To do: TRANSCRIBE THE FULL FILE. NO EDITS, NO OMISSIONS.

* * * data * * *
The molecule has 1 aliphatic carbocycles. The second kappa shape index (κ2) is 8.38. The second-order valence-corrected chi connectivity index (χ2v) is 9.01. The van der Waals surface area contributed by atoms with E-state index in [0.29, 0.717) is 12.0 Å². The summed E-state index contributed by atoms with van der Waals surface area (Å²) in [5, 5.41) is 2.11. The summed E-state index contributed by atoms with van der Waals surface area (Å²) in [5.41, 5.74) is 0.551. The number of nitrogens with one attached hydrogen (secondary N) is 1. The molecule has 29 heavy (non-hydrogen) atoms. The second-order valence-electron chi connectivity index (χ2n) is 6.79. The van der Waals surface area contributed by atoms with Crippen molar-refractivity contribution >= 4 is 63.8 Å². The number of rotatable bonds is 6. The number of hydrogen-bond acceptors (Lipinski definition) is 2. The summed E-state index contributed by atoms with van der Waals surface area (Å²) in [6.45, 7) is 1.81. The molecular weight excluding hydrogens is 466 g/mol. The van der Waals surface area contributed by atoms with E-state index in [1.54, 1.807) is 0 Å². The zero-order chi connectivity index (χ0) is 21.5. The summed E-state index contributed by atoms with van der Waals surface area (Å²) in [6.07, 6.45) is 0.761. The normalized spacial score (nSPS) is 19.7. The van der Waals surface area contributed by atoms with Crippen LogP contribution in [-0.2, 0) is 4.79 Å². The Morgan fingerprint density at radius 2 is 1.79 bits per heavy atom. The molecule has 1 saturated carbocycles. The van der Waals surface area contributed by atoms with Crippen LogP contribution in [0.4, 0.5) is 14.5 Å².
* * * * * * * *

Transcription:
The molecule has 1 aliphatic carbocycles. The second kappa shape index (κ2) is 8.38. The second-order valence-corrected chi connectivity index (χ2v) is 9.01. The van der Waals surface area contributed by atoms with E-state index in [0.29, 0.717) is 12.0 Å². The summed E-state index contributed by atoms with van der Waals surface area (Å²) in [5, 5.41) is 2.11. The summed E-state index contributed by atoms with van der Waals surface area (Å²) in [5.41, 5.74) is 0.551. The number of nitrogens with one attached hydrogen (secondary N) is 1. The molecule has 29 heavy (non-hydrogen) atoms. The second-order valence-electron chi connectivity index (χ2n) is 6.79. The van der Waals surface area contributed by atoms with Crippen molar-refractivity contribution >= 4 is 63.8 Å². The number of rotatable bonds is 6. The number of hydrogen-bond acceptors (Lipinski definition) is 2. The summed E-state index contributed by atoms with van der Waals surface area (Å²) in [6.45, 7) is 1.81. The molecular weight excluding hydrogens is 466 g/mol. The van der Waals surface area contributed by atoms with E-state index in [1.54, 1.807) is 0 Å². The zero-order chi connectivity index (χ0) is 21.5. The summed E-state index contributed by atoms with van der Waals surface area (Å²) in [6.07, 6.45) is 0.761. The normalized spacial score (nSPS) is 19.7. The van der Waals surface area contributed by atoms with Crippen LogP contribution in [-0.2, 0) is 4.79 Å². The Morgan fingerprint density at radius 2 is 1.79 bits per heavy atom. The molecule has 1 saturated carbocycles. The van der Waals surface area contributed by atoms with Crippen LogP contribution in [0.4, 0.5) is 14.5 Å².